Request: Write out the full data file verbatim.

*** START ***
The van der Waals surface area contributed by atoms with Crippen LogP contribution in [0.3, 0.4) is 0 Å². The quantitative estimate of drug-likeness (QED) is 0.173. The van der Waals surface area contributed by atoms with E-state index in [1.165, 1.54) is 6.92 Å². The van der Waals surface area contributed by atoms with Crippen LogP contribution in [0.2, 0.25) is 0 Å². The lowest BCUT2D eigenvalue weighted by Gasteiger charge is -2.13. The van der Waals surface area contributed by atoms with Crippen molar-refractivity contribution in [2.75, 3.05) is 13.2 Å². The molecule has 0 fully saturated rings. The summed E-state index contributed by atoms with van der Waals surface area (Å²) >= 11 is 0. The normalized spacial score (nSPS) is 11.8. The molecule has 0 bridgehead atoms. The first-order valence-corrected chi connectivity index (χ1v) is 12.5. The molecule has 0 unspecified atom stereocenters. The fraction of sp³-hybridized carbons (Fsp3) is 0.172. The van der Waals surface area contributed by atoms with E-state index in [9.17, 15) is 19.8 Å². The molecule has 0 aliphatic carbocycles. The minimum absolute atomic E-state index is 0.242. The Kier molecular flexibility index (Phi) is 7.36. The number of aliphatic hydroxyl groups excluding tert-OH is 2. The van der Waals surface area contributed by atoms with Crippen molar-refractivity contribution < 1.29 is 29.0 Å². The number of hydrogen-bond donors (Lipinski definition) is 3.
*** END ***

The van der Waals surface area contributed by atoms with Crippen LogP contribution in [0.3, 0.4) is 0 Å². The quantitative estimate of drug-likeness (QED) is 0.173. The van der Waals surface area contributed by atoms with E-state index in [1.165, 1.54) is 6.92 Å². The van der Waals surface area contributed by atoms with Crippen LogP contribution in [0.2, 0.25) is 0 Å². The lowest BCUT2D eigenvalue weighted by Gasteiger charge is -2.13. The van der Waals surface area contributed by atoms with Crippen molar-refractivity contribution in [2.75, 3.05) is 13.2 Å². The molecule has 0 fully saturated rings. The summed E-state index contributed by atoms with van der Waals surface area (Å²) >= 11 is 0. The normalized spacial score (nSPS) is 11.8. The molecule has 0 bridgehead atoms. The first-order valence-corrected chi connectivity index (χ1v) is 12.5. The molecule has 0 unspecified atom stereocenters. The fraction of sp³-hybridized carbons (Fsp3) is 0.172. The van der Waals surface area contributed by atoms with E-state index in [9.17, 15) is 19.8 Å². The molecule has 0 aliphatic carbocycles. The minimum absolute atomic E-state index is 0.242. The Kier molecular flexibility index (Phi) is 7.36. The number of aliphatic hydroxyl groups excluding tert-OH is 2. The van der Waals surface area contributed by atoms with Crippen molar-refractivity contribution < 1.29 is 29.0 Å². The number of hydrogen-bond donors (Lipinski definition) is 3.